The raw food movement seems to have picked up a few new recruits in Delhi, muscular ones at that. There’s the Tartare, which is made using various minced meats suffused with spices and bound together with either egg or breadcrumbs, as well as the Gravalax, an uncooked Nordic salmon preparation cured in salt and lime juices. Carpaccio, or thinly sliced slivers of meat, have been around for a while now. There is a growing presence of such dishes on high-end restaurant menus and, more significantly, on plates.
In their attempt to curate authentic and elaborate experiential meals, five-star Japanese restaurants such as MEGU at the Leela Palace and Wasabi by Morimoto at the Taj Mahal Hotel have been serving items such as Yellowtail Carpaccio and Tartares as well as beef variants of the same. “Yellow Tail Carpaccio has been a popular delicacy on our menu for both local and international guests. The demand for such dishes has seen a rapid growth in the past few months and I foresee the trend continuing for some time”, said Yutaka Saito, Chef de Cuisine at MEGU. While the dishes, made using almost exclusively imported ingredients, all cost upwards of Rs 2,500, there seems to be no shortage of takers.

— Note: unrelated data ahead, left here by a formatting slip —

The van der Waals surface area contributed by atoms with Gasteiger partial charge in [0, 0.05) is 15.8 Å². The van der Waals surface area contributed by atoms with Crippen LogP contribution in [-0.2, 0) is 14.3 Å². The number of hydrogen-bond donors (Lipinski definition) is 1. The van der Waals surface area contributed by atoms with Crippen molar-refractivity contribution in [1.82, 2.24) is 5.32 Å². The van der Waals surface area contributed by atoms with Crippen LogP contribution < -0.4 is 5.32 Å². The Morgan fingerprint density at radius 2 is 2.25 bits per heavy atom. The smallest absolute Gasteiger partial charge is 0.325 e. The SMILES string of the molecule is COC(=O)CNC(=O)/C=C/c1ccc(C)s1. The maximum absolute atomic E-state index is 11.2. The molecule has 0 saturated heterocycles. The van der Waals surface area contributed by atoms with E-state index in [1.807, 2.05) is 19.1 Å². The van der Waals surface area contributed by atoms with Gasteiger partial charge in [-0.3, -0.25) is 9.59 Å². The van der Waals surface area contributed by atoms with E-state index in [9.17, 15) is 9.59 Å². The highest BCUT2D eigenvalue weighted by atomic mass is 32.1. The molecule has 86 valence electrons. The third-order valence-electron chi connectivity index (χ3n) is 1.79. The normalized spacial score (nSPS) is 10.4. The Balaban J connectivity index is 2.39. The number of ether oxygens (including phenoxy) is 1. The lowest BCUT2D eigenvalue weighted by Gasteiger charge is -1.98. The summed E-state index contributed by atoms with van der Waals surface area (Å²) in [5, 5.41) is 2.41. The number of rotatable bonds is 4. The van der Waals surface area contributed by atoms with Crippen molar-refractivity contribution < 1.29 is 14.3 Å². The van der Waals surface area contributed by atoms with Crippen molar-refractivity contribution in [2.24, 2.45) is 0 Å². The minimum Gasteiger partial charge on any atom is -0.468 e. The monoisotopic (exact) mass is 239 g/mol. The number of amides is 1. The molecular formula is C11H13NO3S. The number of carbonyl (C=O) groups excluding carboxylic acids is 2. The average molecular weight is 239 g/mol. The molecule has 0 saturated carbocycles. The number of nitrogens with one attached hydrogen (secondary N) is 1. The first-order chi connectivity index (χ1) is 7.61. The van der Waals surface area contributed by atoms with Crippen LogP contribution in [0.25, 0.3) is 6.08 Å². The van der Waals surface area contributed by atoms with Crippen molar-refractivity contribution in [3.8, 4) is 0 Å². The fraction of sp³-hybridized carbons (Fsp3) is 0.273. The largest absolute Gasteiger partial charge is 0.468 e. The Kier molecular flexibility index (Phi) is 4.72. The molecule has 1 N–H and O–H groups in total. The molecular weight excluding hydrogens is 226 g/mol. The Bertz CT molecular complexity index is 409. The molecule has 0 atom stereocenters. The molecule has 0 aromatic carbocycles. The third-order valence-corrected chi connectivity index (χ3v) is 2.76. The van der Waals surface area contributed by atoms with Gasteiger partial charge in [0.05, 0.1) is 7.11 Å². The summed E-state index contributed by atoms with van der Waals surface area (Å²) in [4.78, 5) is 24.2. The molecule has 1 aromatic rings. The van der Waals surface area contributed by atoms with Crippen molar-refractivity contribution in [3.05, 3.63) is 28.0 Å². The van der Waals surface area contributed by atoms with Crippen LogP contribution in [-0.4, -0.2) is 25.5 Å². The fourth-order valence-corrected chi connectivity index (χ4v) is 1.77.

The story is much the same in standalone European restaurants such as Le Bistro Du Parc and Rara Avis, though here chefs prefer to use local ingredients as much as possible. Rara Avis does a Steak Tartare made with raw tenderloin infused with condiments, and Carpaccio de Boeuf served with parmesan shavings and capers. “We’ve offered beef tartar as a special very frequently since we opened one year ago and it has always been very well-received. We decided that, instead of keeping it as a permanent fixture on our a la carte menu, we’d offer it as an occasional treat for our guests,” says Alexis Gielbaum, Executive Chef at Le Bistro Du Parc, adding, “What we’ve also been experimenting with are cured dishes, which, of course, are not cooked as such.
On our present menu, we have our own take on Gravlax using local salmon. Cured with lemon, orange and grapefruit and served with a beetroot vinaigrette and horseradish it’s really been a great success. We’ve also experimented with cured duck breast, which was also well-received.” Similarly, Zing at The Metropolitan Hotel and Spa does a smoked salmon preparation, which is cold-smoked and salt-treated.
What is surprising is the number of Indians, who are happy to partake of the raw flesh as it were. Then again, perhaps it is not.” Keeping in line with local preferences and palate, I especially infuse the raw meat dishes with delicate Indian flavours, combining them with avant-garde presentation. Yes, we do see our guests from India ordering these dishes often,” says Saito. “Certainly there’s been an increase in the consumption of these dishes. That being said, when taking orders from Indians for raw/cured dishes, I take extra care to make it explicitly clear that the items are not cooked as there can be an attached stigma. Nevertheless, with the huge onslaught of international cuisines in India, the local palate has certainly gained an eclectic edge I doubt would have been the case even 10 years ago,” says Gielbaum.